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Document Type

Open Access Dissertation

Degree Name

Doctor of Philosophy (PhD)

Degree Program

Education (also CAGS)

Year Degree Awarded

2016

Month Degree Awarded

May

First Advisor

Jennifer Randall

Second Advisor

Stephen G. Sireci

Third Advisor

Krista J. Gile

Subject Categories

Educational Assessment, Evaluation, and Research

Abstract

Concerns over fairness permeates every aspect of the testing enterprise, and one characterization of fairness in testing defined by the Standards (AERA, APA, & NCME, 1999) is a fairness as lack of bias. One important way to study bias in college admission context concerns the degree to which prediction equations are equivalent for different groups. To the extent that the AP variables are used together with admission test scores and previous academic records to predict future academic achievement,

it is important to know if members of one group are systematically predicted to obtain lower or higher grades than they actually achieve on the average (Linn, 1990, p. 309).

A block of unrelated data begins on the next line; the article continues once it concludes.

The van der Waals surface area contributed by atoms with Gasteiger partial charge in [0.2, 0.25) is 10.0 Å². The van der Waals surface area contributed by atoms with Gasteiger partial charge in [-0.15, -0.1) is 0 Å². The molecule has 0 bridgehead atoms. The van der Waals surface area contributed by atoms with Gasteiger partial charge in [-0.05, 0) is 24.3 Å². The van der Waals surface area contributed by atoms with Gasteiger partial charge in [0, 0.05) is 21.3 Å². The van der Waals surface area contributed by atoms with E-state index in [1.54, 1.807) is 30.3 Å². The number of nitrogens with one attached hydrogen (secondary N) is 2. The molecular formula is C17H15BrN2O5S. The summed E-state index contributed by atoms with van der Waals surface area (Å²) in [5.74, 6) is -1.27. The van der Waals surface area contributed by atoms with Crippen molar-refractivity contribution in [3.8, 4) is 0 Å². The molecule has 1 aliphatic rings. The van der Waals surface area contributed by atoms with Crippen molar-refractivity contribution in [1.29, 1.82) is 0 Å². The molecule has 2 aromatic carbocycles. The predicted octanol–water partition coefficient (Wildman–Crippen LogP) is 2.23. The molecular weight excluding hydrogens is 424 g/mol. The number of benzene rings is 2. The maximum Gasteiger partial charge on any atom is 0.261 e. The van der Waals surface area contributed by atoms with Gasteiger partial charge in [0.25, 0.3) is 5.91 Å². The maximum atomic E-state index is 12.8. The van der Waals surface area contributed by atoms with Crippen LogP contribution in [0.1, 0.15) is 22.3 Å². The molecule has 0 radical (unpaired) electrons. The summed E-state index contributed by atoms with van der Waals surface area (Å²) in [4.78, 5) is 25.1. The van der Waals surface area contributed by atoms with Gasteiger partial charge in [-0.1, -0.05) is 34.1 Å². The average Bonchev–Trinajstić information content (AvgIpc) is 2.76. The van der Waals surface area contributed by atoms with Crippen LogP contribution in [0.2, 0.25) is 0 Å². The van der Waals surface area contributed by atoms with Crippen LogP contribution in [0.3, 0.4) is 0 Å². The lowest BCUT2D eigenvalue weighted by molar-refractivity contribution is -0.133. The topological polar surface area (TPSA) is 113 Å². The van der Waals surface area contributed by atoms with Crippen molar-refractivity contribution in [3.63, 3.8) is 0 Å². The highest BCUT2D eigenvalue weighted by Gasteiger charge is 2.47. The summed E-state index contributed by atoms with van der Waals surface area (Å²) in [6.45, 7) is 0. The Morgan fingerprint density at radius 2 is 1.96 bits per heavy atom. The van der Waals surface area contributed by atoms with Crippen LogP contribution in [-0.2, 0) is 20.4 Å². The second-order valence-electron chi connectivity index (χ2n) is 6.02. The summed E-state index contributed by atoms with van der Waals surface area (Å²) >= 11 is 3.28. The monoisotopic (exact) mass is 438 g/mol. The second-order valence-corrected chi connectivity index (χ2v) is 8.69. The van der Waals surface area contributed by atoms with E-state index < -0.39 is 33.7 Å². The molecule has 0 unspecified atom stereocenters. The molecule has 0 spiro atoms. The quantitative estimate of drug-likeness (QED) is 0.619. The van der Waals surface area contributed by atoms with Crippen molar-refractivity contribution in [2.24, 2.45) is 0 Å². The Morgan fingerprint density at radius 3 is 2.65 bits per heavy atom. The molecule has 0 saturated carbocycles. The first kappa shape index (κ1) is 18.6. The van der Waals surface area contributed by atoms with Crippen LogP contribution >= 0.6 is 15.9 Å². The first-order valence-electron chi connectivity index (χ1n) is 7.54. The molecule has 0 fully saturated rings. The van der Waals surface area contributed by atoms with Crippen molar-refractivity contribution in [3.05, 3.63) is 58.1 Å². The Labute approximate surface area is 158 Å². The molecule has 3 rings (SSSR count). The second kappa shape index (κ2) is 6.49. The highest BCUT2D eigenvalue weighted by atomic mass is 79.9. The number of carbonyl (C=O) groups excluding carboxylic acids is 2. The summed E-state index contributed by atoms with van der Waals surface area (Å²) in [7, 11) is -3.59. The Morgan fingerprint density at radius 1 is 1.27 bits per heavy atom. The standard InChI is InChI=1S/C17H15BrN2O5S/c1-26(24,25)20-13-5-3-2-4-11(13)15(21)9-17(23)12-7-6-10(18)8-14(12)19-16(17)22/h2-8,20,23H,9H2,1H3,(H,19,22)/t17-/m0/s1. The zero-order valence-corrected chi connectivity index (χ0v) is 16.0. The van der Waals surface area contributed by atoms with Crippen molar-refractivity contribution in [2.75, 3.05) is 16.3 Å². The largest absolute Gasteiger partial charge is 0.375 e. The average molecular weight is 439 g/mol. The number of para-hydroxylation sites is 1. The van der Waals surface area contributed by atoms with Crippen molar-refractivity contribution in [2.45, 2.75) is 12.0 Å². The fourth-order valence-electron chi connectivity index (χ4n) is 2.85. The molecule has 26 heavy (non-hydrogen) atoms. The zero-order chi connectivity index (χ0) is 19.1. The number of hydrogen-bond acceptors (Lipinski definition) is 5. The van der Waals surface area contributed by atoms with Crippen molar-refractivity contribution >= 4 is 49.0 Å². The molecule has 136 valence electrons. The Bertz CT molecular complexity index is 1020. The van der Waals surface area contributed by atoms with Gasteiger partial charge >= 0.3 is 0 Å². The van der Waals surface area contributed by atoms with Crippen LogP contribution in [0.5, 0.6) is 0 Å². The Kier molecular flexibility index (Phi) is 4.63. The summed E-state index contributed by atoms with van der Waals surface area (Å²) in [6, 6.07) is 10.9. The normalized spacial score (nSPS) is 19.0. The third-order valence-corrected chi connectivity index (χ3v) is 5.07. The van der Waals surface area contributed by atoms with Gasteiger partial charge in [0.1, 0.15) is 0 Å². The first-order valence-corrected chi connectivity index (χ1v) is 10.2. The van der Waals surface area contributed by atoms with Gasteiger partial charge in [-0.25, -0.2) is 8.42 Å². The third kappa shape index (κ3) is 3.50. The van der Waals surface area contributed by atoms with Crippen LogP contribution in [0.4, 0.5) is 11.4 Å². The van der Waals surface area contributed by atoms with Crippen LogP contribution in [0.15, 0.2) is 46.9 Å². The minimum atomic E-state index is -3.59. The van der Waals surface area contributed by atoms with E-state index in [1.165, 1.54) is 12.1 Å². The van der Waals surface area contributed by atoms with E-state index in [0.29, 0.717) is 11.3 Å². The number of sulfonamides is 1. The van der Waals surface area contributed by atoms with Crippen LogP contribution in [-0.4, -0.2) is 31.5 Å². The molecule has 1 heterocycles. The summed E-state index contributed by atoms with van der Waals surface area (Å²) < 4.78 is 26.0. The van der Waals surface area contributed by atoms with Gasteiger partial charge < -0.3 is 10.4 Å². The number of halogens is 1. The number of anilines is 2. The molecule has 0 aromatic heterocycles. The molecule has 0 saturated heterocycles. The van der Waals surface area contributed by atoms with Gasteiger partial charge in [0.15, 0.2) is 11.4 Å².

Many studies have investigated differential predictive validity for different groups using high school performance and admission test scores as predictors (Linn, 1990). To this day, minimal research attention has been directed toward differential predictive validity using Advanced Placement (AP) variables as predictors, although policy makers have begun to treat the AP experience as an additional important prerequisite for success in college (Breland et al., 2002). By examining the differential predictive ability of AP variables and controlling for predictor unreliability, we can better understand the extent to which these predictors are biased against particular groups. With this understanding, test users can be informed of the extent to which the inferences drawn from these variables are supported by strong validity evidence regarding fairness in admission. Against this backdrop, the current study examines whether AP exam scores predict the first year GPA and second year retention differently for different groups of ethnicity, gender, parental education level, and language group, controlling for high-school-level variables using hierarchical linear modeling.

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